At step 905, the voltage acceleration parameters H and m for the MOSFET device degradation or age model will be extracted by considering multiple device degradation mechanisms at different bias conditions which will improve the accuracy of device degradation calculation. For the DeltaMOS and DeltaLogId models discussed below, parameter H can be removed as its function will be merged with some other terms in the models. Additionally, the parameter m can keep a constant value such as 3.0.
If τ is a lifetime for the device, the values of H and m can be extracted from the relations above between δAge and δt as m will be the slope and H the intercept for a plot of log(τ Ids) versus log(Isub/Ids). The value of n will be from the previous step and the process is done for several different bias conditions. As the n values depend on parameter chosen and bias conditions, so then will m and H.
As noted, in the models developed below, the parameter H need not be extracted, but taken as a constant and absorbed into other parameters such as the parameters d1 and d2 in equation (3) below. The parameter m is related to the energy required for a hot carrier to jump into the oxide of the MOSFET. Even if H is not extracted, m can still be extracted and used. Alternately, a value for m can be derived from physical principles.
It has been found that the relation between ΔD and Age is not best represented in many cases by a strict power, but contains different regions that can be represented in this way. A typical relation between log(ΔD) and Age is shown in
The two regions can be combined in a smooth function that combines the two regions. One example is shown below in equations (3) and (11), which use the form [(α1Agen1)−S+(α2Agen2)−S]−1/S, where the parameters α1, α2 are d1, d2 in those equations and the smoothing factor S is a positive constant. The value of n is that extracted in step 903 and is used to obtain an Age value in a first approximation, which can then be used to obtain the further values of n such as n1 and n2.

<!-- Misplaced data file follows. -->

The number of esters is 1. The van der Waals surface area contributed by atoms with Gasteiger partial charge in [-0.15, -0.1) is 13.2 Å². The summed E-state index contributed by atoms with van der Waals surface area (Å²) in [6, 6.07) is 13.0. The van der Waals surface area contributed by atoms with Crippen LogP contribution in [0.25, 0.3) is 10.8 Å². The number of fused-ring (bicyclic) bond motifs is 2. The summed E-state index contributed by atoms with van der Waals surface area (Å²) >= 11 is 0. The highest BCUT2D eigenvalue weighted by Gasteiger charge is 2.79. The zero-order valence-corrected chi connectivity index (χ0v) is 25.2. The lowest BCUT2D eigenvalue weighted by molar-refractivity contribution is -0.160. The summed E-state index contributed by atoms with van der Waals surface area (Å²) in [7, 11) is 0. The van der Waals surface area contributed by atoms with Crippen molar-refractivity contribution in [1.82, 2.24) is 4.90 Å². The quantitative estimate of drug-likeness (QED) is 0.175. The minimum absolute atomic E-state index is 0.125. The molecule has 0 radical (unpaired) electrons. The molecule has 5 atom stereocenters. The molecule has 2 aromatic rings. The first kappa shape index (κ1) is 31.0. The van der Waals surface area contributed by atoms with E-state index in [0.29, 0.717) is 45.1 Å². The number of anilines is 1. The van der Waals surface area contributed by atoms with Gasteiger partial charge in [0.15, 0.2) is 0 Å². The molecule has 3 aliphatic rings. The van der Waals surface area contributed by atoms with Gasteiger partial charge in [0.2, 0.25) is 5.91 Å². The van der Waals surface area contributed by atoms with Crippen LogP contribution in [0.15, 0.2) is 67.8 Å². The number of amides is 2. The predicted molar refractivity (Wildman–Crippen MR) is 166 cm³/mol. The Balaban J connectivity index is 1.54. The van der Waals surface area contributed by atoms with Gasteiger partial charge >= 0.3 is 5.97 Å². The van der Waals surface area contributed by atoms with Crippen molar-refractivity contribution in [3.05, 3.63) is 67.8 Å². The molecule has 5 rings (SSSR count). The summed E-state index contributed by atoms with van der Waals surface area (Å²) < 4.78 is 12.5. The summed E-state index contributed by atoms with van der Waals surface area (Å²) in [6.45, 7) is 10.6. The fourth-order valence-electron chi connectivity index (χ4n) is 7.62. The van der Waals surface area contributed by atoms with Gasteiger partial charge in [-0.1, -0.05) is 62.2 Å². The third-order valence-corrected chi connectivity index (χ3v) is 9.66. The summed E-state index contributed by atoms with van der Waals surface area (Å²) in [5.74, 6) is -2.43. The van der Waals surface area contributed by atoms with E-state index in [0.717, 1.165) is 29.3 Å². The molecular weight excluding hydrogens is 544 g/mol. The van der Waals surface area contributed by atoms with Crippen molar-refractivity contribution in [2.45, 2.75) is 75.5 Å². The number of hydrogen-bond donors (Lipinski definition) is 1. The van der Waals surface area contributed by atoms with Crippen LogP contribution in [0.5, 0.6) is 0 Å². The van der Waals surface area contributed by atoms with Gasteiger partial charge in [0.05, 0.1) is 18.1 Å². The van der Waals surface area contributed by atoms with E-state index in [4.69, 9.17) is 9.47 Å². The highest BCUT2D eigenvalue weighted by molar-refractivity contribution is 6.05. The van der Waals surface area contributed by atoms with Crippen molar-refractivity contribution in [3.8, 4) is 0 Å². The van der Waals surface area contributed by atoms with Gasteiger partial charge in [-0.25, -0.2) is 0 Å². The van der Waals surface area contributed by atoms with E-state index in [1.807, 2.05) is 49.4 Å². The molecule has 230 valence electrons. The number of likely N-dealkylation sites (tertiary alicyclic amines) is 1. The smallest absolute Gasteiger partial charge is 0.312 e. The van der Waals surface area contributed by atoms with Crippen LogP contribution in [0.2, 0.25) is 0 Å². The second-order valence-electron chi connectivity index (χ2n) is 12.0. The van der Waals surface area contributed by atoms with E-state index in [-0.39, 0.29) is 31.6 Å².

At step 907, the parameters n1 and n2 will be extracted again to consider the degradation saturation effect and which will improve the accuracy. This step is optional since if line 1000 of
Once the degradation model is obtained from one of the variation of the process of
In step 1105, fresh and degraded device models are built from the measured device characteristics and the device degradation level is calculated for each device model. The fresh and degraded models can be built separately. The model cards are extracted from the respective fresh and degraded curves, such as those shown in
At step 1107, analytical functions can be used to build the degraded device model parameters as a function of device age by fitting the aged device model parameter vs. device age curves. Model parameter at any age value can then be calculated from the function. With this analytical function, the device model card can be parameterized, with device age as a parameter in circuit netlist. This allows devices with different age values can share a same device model.
For example, in a model card there will be model parameters pi with values Vi that change with age. From the relation between Age and Vi, a table of pi at the Age values can be built. This situation is shown in
The second embodiment differs in the next pair of steps. At step 1405, fresh device models are again built from measured device characteristics and device ages are again calculated for the stressed devices. Unlike step 1105, it is only the fresh models, and not the degraded models, that are constructed. The age is calculated from the Age=(AR)t relation.